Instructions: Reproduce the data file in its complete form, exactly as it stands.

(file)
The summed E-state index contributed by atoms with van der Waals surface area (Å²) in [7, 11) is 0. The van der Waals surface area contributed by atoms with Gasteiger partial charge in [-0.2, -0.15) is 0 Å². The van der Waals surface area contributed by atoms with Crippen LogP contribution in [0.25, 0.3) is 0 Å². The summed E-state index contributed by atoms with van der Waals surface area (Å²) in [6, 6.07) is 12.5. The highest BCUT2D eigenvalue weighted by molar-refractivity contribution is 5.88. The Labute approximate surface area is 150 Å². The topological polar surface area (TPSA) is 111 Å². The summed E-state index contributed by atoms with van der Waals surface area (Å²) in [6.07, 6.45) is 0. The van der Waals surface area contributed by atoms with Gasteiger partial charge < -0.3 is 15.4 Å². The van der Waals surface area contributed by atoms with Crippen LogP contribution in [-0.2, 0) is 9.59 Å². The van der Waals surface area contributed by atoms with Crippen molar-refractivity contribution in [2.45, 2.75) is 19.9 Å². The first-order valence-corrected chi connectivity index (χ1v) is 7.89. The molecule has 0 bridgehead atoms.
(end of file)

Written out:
The summed E-state index contributed by atoms with van der Waals surface area (Å²) in [7, 11) is 0. The van der Waals surface area contributed by atoms with Gasteiger partial charge in [-0.2, -0.15) is 0 Å². The van der Waals surface area contributed by atoms with Crippen LogP contribution in [0.25, 0.3) is 0 Å². The summed E-state index contributed by atoms with van der Waals surface area (Å²) in [6, 6.07) is 12.5. The highest BCUT2D eigenvalue weighted by molar-refractivity contribution is 5.88. The Labute approximate surface area is 150 Å². The topological polar surface area (TPSA) is 111 Å². The summed E-state index contributed by atoms with van der Waals surface area (Å²) in [6.07, 6.45) is 0. The van der Waals surface area contributed by atoms with Gasteiger partial charge < -0.3 is 15.4 Å². The van der Waals surface area contributed by atoms with Crippen LogP contribution in [-0.2, 0) is 9.59 Å². The van der Waals surface area contributed by atoms with Crippen molar-refractivity contribution in [2.45, 2.75) is 19.9 Å². The first-order valence-corrected chi connectivity index (χ1v) is 7.89. The molecule has 0 bridgehead atoms.